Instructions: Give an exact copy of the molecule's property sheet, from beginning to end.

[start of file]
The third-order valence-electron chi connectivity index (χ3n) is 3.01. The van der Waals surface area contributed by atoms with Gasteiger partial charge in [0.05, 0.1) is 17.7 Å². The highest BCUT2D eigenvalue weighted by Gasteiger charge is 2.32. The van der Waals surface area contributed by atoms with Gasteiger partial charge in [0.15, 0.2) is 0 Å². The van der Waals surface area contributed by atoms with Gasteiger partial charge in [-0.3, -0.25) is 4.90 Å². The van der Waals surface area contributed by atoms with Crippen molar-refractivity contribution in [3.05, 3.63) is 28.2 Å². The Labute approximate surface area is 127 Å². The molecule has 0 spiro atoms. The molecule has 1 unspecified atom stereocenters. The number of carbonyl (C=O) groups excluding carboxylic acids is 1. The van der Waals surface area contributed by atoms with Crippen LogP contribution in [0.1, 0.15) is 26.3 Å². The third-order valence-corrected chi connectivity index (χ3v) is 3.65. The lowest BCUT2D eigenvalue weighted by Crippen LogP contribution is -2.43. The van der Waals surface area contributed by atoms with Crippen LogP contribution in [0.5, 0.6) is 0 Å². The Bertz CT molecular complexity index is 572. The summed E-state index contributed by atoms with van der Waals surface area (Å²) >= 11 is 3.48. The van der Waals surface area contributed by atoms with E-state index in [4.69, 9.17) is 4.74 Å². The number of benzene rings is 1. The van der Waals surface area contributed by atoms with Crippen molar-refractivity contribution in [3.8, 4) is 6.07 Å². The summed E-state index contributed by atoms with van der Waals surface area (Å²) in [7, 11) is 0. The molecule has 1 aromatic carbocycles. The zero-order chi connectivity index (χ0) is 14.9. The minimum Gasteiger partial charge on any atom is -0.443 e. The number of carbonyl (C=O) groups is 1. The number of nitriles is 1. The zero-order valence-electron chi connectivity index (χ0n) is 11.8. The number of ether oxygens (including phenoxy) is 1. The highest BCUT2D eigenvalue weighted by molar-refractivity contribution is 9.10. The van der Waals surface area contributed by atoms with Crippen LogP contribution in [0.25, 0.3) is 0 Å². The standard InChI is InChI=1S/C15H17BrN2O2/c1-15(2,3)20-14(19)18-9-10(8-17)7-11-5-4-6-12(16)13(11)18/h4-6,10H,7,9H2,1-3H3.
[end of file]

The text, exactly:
The third-order valence-electron chi connectivity index (χ3n) is 3.01. The van der Waals surface area contributed by atoms with Gasteiger partial charge in [0.05, 0.1) is 17.7 Å². The highest BCUT2D eigenvalue weighted by Gasteiger charge is 2.32. The van der Waals surface area contributed by atoms with Gasteiger partial charge in [0.15, 0.2) is 0 Å². The van der Waals surface area contributed by atoms with Gasteiger partial charge in [-0.3, -0.25) is 4.90 Å². The van der Waals surface area contributed by atoms with Crippen molar-refractivity contribution in [3.05, 3.63) is 28.2 Å². The Labute approximate surface area is 127 Å². The molecule has 0 spiro atoms. The molecule has 1 unspecified atom stereocenters. The number of carbonyl (C=O) groups excluding carboxylic acids is 1. The van der Waals surface area contributed by atoms with Crippen LogP contribution in [0.1, 0.15) is 26.3 Å². The third-order valence-corrected chi connectivity index (χ3v) is 3.65. The lowest BCUT2D eigenvalue weighted by Crippen LogP contribution is -2.43. The van der Waals surface area contributed by atoms with Crippen LogP contribution in [0.5, 0.6) is 0 Å². The Bertz CT molecular complexity index is 572. The summed E-state index contributed by atoms with van der Waals surface area (Å²) >= 11 is 3.48. The van der Waals surface area contributed by atoms with E-state index in [4.69, 9.17) is 4.74 Å². The number of benzene rings is 1. The van der Waals surface area contributed by atoms with Crippen molar-refractivity contribution in [3.8, 4) is 6.07 Å². The summed E-state index contributed by atoms with van der Waals surface area (Å²) in [7, 11) is 0. The molecule has 1 aromatic carbocycles. The zero-order chi connectivity index (χ0) is 14.9. The minimum Gasteiger partial charge on any atom is -0.443 e. The number of carbonyl (C=O) groups is 1. The number of nitriles is 1. The zero-order valence-electron chi connectivity index (χ0n) is 11.8. The number of ether oxygens (including phenoxy) is 1. The highest BCUT2D eigenvalue weighted by molar-refractivity contribution is 9.10. The van der Waals surface area contributed by atoms with Crippen LogP contribution in [0.25, 0.3) is 0 Å². The standard InChI is InChI=1S/C15H17BrN2O2/c1-15(2,3)20-14(19)18-9-10(8-17)7-11-5-4-6-12(16)13(11)18/h4-6,10H,7,9H2,1-3H3.